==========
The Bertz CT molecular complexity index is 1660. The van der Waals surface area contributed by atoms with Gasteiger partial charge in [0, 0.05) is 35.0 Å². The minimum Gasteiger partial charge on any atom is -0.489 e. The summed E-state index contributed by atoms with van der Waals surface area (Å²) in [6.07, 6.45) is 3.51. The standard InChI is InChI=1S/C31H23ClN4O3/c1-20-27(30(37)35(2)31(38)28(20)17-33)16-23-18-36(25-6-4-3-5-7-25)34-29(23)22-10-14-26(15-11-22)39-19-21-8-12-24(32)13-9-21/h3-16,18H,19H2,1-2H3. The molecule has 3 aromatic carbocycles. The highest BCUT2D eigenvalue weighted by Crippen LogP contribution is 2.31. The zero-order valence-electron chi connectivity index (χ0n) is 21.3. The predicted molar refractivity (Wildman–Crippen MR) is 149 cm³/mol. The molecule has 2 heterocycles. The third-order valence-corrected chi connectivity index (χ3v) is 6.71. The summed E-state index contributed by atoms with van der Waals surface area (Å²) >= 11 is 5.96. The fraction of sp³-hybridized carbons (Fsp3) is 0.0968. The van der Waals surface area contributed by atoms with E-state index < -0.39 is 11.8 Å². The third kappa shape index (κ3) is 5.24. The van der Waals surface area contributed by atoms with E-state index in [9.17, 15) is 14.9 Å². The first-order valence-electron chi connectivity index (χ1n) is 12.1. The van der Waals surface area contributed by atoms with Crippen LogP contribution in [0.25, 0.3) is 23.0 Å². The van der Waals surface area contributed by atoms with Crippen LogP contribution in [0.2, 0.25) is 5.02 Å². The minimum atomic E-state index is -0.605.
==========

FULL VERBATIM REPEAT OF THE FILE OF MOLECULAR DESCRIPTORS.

The Bertz CT molecular complexity index is 1660. The van der Waals surface area contributed by atoms with Gasteiger partial charge in [0, 0.05) is 35.0 Å². The minimum Gasteiger partial charge on any atom is -0.489 e. The summed E-state index contributed by atoms with van der Waals surface area (Å²) in [6.07, 6.45) is 3.51. The standard InChI is InChI=1S/C31H23ClN4O3/c1-20-27(30(37)35(2)31(38)28(20)17-33)16-23-18-36(25-6-4-3-5-7-25)34-29(23)22-10-14-26(15-11-22)39-19-21-8-12-24(32)13-9-21/h3-16,18H,19H2,1-2H3. The molecule has 3 aromatic carbocycles. The highest BCUT2D eigenvalue weighted by Crippen LogP contribution is 2.31. The zero-order valence-electron chi connectivity index (χ0n) is 21.3. The predicted molar refractivity (Wildman–Crippen MR) is 149 cm³/mol. The molecule has 2 heterocycles. The third-order valence-corrected chi connectivity index (χ3v) is 6.71. The summed E-state index contributed by atoms with van der Waals surface area (Å²) >= 11 is 5.96. The fraction of sp³-hybridized carbons (Fsp3) is 0.0968. The van der Waals surface area contributed by atoms with E-state index < -0.39 is 11.8 Å². The third kappa shape index (κ3) is 5.24. The van der Waals surface area contributed by atoms with E-state index in [9.17, 15) is 14.9 Å². The first-order valence-electron chi connectivity index (χ1n) is 12.1. The van der Waals surface area contributed by atoms with Crippen LogP contribution in [0.25, 0.3) is 23.0 Å². The van der Waals surface area contributed by atoms with Crippen LogP contribution in [0.2, 0.25) is 5.02 Å². The minimum atomic E-state index is -0.605.